It's only three days into the federal government shutdown, and Senate majority leader Harry Reid is already showing signs of stress. That was especially apparent on Wednesday, when he was asked by Cable News Network reporter Dana Bash if the Senate would vote to pass a resolution if it was already approved by the House to restore funding for the National Institutes of Health, which among other things, does pediatric cancer research.
The Nevada Democrat responded angrily that the CNN journalist was “irresponsible” and “reckless” for questioning whether he would put politics over helping “one child who has cancer” and is receiving treatment through the NIH.
Republicans seem to "prefer [reopening] war memorials to" resuming cancer treatments for "living children." That's the grotesque, hyperpartisan spin that MSNBC's Martin Bashir weaved on his October 2 program, reacting to Republican National Committee Chairman Reince Priebus's offer to have the RNC pay for five security guards to man the World War II Memorial which the National Park Service, in concert with the Obama White House, has ordered closed during the shutdown.
Bashir made that remark shortly into his Wednesday program before introducing his all-liberal panel of guests. Bashir, of course, failed to mention Senate Majority Leader Harry Reid's callous rejection of the notion of passing a funding bill that would re-open the National Institutes of Health (NIH) and with it clinical trials to treat cancer-stricken children. The relevant transcript follows the page break. [MP3 audio available here; Video follows page break]:
NewsBusters reported Friday that NBC Entertainment chairman Bob Greenblatt said the miniseries his network bought about Hillary Clinton might never go into production.
On Tuesday, an executive from a rival network, speaking on the condition of anonymity, told The Wrap, "It's going to die a slow death."
Liberal media bias can turn up in some very unlikely places. One example of this concept is an article on the Business Insider website in which Republican National Committee chairman Reince Priebus was quoted as saying that the concept of illegal immigrants “self-deporting” back to their native countries -- as proposed by 2012 GOP presidential candidate Mitt Romney -- was “racist.”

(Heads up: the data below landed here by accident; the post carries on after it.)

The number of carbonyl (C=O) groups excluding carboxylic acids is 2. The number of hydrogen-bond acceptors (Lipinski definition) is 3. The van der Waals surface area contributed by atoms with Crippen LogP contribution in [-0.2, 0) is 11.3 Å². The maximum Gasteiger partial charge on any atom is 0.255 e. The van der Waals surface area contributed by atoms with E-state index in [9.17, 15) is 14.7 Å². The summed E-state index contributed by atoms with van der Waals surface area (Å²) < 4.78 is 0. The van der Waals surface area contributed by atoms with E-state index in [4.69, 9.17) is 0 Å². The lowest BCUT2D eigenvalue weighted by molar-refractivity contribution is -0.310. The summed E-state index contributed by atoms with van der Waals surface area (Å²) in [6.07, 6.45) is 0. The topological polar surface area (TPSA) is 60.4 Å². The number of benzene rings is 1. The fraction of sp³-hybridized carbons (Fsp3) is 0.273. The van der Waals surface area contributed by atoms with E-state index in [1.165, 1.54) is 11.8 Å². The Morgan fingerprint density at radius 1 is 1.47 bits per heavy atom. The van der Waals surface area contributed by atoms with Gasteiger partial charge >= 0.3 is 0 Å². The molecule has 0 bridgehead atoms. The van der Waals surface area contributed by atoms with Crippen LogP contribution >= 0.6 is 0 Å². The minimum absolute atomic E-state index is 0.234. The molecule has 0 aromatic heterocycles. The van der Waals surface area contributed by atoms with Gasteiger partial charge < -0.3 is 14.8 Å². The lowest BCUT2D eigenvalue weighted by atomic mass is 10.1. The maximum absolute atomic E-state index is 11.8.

Soon after, the following message was added at the top of Brett LoGiurato's article: “An original version of this story said that Reince Priebus referred to Mitt Romney's comments as "racist." He said it "hurts us." Business Insider regrets the error.”
On Friday the Republican National Committee formally passed a resolution at its summer meeting to not partner with NBC or CNN on debates if they air any of the planned Hillary Clinton projects.
According to Politico.com, "RNC Chairman Reince Priebus got an extended standing ovation from cheering state chairmen during the party's summer meeting for spearheading the push." Priebus announced: "We're done putting up with this nonsense. CNN and NBC will just have to watch on their competitors' network...The media overplayed their hand this time." [UPDATED: CNN Responds]
MSNBC host Thomas Roberts took a hostile tone with RNC Communications Director Sean Spicer in a Thursday interview on MSNBC Live, suggesting the GOP just wants “to scream into an echo chamber” during the 2016 presidential cycle. Roberts appeared to take issue with the RNC’s campaign against planned Hillary Clinton projects from CNN and NBC, asking if the RNC was “making a huge mistake with this ultimatum.”
Spicer wasn’t going to let Roberts off easy, though. The Republican blasted CNN and NBC, pointing out that the two networks “are not the be-all and end-all of how people get their news.” Spicer suggested the RNC may reach out to Bloomberg, ABC, and Spanish-language networks for 2016 primary debates, simply asserting: “there are other networks.”